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Longitudinal Read Sensor for Magnetic Disks

IP.com Disclosure Number: IPCOM000101645D
Original Publication Date: 1990-Aug-01
Included in the Prior Art Database: 2005-Mar-16
Document File: 3 page(s) / 116K

Publishing Venue

IBM

Related People

Korth, HE: AUTHOR

Abstract

The weak read-out signal of data stored in very narrow tracks is increased by arranging a number of sensor elements along a track on the read/write head. By an integrated CCD (charge-coupled device), for example, the signals may be averaged with an appropriate delay. Tracking may be done by comparing a leading and a trailing sensor element of opposite offset with the track center.

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Longitudinal Read Sensor for Magnetic Disks

       The weak read-out signal of data stored in very narrow
tracks is increased by arranging a number of sensor elements along a
track on the read/write head.  By an integrated CCD (charge-coupled
device), for example, the signals may be averaged with an appropriate
delay.  Tracking may be done by comparing a leading and a trailing
sensor element of opposite offset with the track center.

      To increase the storage density of magnetic disks, the width of
the data tracks has to be reduced.  It has been shown that it is
feasible to read data from and write it in a track having a width of
the order of 1 mm.  Compared with existing devices, this increases
the track density by more than one order of magnitude.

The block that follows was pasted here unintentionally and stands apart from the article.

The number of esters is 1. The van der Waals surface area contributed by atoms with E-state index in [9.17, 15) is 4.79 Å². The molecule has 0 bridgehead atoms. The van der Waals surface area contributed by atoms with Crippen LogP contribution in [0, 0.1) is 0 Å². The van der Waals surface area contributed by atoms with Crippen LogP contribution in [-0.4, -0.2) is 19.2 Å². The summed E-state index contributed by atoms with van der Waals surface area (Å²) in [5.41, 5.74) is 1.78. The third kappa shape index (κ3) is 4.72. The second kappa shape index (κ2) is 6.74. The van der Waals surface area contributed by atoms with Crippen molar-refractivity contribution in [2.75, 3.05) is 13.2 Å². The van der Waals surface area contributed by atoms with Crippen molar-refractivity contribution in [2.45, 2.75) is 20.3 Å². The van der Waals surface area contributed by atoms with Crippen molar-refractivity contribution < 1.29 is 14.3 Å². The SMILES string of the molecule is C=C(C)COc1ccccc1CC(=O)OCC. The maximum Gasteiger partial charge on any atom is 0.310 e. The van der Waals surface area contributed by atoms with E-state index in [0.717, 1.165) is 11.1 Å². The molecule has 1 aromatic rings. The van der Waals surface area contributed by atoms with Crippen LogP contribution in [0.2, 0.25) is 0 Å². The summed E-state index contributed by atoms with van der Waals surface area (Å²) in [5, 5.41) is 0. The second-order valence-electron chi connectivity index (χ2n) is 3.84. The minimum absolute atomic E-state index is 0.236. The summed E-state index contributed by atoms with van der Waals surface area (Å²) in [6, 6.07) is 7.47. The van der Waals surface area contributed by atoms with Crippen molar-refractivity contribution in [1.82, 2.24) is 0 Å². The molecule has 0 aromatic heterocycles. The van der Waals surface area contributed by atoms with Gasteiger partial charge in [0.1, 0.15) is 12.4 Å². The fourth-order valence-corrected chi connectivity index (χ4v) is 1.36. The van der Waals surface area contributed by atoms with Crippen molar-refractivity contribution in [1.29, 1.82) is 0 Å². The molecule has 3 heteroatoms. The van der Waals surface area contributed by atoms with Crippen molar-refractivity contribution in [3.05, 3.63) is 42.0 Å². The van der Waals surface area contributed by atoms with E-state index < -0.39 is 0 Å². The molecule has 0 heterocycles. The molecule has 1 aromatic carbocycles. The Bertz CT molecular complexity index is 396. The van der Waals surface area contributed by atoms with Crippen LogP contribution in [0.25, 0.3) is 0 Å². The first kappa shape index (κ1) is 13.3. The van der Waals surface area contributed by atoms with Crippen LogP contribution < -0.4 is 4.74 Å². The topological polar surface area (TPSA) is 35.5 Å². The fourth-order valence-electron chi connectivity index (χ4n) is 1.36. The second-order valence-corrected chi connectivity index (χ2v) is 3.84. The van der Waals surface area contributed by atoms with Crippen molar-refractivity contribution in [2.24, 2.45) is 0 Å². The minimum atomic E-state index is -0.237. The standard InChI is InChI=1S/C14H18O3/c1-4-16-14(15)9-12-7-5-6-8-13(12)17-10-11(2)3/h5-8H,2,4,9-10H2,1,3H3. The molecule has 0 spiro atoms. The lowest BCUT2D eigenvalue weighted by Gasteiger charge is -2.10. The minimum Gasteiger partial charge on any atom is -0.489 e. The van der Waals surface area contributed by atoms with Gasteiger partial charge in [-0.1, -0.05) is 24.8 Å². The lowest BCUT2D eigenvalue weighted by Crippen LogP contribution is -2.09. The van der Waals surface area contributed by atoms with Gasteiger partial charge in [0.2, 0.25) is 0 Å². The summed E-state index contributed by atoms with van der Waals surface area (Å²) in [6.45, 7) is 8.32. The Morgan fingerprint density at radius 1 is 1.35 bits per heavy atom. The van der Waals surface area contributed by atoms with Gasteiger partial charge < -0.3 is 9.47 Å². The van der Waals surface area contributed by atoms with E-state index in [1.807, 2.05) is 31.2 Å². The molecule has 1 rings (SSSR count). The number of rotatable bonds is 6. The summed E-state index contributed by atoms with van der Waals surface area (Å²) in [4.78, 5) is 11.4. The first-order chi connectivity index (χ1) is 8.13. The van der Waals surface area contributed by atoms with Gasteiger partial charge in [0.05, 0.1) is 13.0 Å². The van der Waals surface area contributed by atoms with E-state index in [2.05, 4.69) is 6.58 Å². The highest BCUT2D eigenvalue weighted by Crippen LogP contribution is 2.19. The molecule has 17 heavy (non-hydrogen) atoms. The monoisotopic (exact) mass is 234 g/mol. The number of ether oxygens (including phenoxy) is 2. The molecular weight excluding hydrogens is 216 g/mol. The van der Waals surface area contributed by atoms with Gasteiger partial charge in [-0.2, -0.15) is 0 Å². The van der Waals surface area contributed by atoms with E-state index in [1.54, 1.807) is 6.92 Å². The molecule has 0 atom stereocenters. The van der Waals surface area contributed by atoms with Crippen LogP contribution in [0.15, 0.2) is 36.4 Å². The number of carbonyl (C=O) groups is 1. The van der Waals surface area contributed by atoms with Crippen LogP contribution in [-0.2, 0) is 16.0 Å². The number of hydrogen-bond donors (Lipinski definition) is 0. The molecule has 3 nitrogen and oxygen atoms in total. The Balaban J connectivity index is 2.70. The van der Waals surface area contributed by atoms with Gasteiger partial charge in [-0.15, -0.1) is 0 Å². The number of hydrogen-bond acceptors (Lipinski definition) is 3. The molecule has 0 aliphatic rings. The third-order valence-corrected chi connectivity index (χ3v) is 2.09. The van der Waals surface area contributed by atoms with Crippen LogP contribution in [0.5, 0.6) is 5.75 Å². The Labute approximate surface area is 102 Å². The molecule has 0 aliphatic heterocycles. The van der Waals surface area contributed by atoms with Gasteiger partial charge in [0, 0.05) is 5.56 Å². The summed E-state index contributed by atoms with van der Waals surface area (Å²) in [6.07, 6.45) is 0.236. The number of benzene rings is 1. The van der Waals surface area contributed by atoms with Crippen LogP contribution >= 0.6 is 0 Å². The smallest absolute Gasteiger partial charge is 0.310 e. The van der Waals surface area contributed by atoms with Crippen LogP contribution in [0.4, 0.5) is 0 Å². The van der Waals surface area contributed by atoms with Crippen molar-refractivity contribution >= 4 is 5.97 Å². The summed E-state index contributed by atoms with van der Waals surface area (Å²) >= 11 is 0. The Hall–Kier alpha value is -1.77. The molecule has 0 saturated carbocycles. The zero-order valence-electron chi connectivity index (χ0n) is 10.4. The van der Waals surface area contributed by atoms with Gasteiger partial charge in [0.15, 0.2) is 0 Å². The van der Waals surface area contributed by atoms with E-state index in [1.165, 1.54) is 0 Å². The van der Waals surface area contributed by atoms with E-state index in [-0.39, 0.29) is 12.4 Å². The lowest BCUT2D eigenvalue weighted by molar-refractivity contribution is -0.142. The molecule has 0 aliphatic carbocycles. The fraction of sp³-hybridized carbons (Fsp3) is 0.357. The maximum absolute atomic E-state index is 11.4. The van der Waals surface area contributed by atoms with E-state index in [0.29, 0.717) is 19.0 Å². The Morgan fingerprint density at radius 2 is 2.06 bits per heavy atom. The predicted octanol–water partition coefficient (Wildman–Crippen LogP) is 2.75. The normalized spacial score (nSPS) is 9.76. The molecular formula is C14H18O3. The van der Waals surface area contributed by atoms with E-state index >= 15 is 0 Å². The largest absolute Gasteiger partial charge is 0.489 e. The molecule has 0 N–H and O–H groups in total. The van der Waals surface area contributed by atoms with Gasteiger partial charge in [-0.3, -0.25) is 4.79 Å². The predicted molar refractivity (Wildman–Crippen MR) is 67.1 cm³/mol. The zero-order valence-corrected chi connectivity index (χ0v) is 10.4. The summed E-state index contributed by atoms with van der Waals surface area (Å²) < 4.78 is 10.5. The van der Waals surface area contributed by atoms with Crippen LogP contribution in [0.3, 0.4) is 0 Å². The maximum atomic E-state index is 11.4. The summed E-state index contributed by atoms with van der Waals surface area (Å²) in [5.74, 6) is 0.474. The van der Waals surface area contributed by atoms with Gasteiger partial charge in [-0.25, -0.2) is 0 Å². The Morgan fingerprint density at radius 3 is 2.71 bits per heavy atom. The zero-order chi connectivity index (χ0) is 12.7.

The problem of writing and retrieving data in the contiguous
storage area of a disk is still to be resolved. It appears feasible
to build data write elements for a bit size of 1 mm2, using advanced
photolithography.  To limit the size of the magnetic domains, the
disk coating has to be appropriately structured.

      Reading out very narrow tracks is becoming increasingly
difficult.  The extension of the written bit decreases as the track
width is reduced.  In addition, the fraction of the field that can be
sensed by a read sensor is decreasing. This means straightforward
miniaturization is not sufficient for reading.

      A further problem is the generation of the track servo signal.
Laterally shifted bit patterns at sector headers are not readily
combinable with track structuring.  Optical track servo sensors
require additional hardware.

      On conventional thin-film magnetic head sliders, the read/write
elements are located at the trailing edge of the device.  These
elements are prepared photolithographically and have a width of some
20 mm and a gap of about 1 mm.

      By reducing the track width and thus the element width to a few
mm, it is feasible to attach the elements to a sidewall of the
slider, as shown in the figure.  Appropriate photolithographic
techniques permit defining transducer elements based on
electromagnetics, magneto- resistivity or the Hall effect.

      By using sidewall 2 of slider 1 for transducer 3, it is
possible to produce a number of sensors 4 in parallel. Track scanning
of these sensors 4 produces virtually identical signals.  Averaging
these signals with an appropriate delay (about 50 nanoseconds per mm
distance), yields an enhanced read-out signal.  Assuming 100 sensor
elements 4 are contained in a sensor array 5, then the signal will be
enhanced by a factor 100 and the signal-to...